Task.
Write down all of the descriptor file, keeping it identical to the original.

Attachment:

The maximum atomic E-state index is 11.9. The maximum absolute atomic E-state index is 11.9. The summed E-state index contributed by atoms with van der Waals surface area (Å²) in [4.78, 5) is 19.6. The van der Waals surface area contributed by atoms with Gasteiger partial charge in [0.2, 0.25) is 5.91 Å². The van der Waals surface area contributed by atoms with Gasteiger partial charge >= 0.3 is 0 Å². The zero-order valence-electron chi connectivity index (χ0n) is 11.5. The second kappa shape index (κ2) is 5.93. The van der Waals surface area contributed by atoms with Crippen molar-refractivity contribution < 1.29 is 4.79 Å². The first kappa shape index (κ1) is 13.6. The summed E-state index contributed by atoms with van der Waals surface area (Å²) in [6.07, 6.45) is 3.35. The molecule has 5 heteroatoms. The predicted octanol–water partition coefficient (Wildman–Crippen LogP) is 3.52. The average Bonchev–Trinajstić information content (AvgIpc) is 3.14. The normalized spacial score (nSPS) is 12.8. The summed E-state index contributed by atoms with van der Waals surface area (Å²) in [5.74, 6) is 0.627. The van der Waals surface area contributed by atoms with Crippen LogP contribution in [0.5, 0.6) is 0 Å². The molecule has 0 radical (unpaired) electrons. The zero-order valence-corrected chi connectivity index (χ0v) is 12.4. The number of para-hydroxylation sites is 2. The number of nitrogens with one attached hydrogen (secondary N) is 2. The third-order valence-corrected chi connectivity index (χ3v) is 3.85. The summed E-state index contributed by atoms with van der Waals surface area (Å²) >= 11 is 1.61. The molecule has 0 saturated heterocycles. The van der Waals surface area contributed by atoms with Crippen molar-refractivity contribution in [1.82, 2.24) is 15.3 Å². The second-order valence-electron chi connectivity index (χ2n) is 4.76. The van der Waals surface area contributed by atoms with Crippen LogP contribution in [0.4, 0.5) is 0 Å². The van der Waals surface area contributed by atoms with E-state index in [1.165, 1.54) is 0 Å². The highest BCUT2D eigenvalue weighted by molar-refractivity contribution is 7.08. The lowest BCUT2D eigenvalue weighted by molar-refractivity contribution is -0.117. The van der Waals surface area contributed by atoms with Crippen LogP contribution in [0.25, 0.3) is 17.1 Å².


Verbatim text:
The maximum atomic E-state index is 11.9. The maximum absolute atomic E-state index is 11.9. The summed E-state index contributed by atoms with van der Waals surface area (Å²) in [4.78, 5) is 19.6. The van der Waals surface area contributed by atoms with Gasteiger partial charge in [0.2, 0.25) is 5.91 Å². The van der Waals surface area contributed by atoms with Gasteiger partial charge >= 0.3 is 0 Å². The zero-order valence-electron chi connectivity index (χ0n) is 11.5. The second kappa shape index (κ2) is 5.93. The van der Waals surface area contributed by atoms with Crippen molar-refractivity contribution < 1.29 is 4.79 Å². The first kappa shape index (κ1) is 13.6. The summed E-state index contributed by atoms with van der Waals surface area (Å²) in [6.07, 6.45) is 3.35. The molecule has 5 heteroatoms. The predicted octanol–water partition coefficient (Wildman–Crippen LogP) is 3.52. The average Bonchev–Trinajstić information content (AvgIpc) is 3.14. The normalized spacial score (nSPS) is 12.8. The summed E-state index contributed by atoms with van der Waals surface area (Å²) in [5.74, 6) is 0.627. The van der Waals surface area contributed by atoms with Crippen LogP contribution in [0.5, 0.6) is 0 Å². The molecule has 0 radical (unpaired) electrons. The zero-order valence-corrected chi connectivity index (χ0v) is 12.4. The number of para-hydroxylation sites is 2. The number of nitrogens with one attached hydrogen (secondary N) is 2. The third-order valence-corrected chi connectivity index (χ3v) is 3.85. The summed E-state index contributed by atoms with van der Waals surface area (Å²) >= 11 is 1.61. The molecule has 0 saturated heterocycles. The van der Waals surface area contributed by atoms with Crippen molar-refractivity contribution in [1.82, 2.24) is 15.3 Å². The second-order valence-electron chi connectivity index (χ2n) is 4.76. The van der Waals surface area contributed by atoms with Crippen LogP contribution in [0.4, 0.5) is 0 Å². The van der Waals surface area contributed by atoms with E-state index in [1.165, 1.54) is 0 Å². The highest BCUT2D eigenvalue weighted by molar-refractivity contribution is 7.08. The lowest BCUT2D eigenvalue weighted by molar-refractivity contribution is -0.117. The van der Waals surface area contributed by atoms with Crippen LogP contribution in [0.25, 0.3) is 17.1 Å².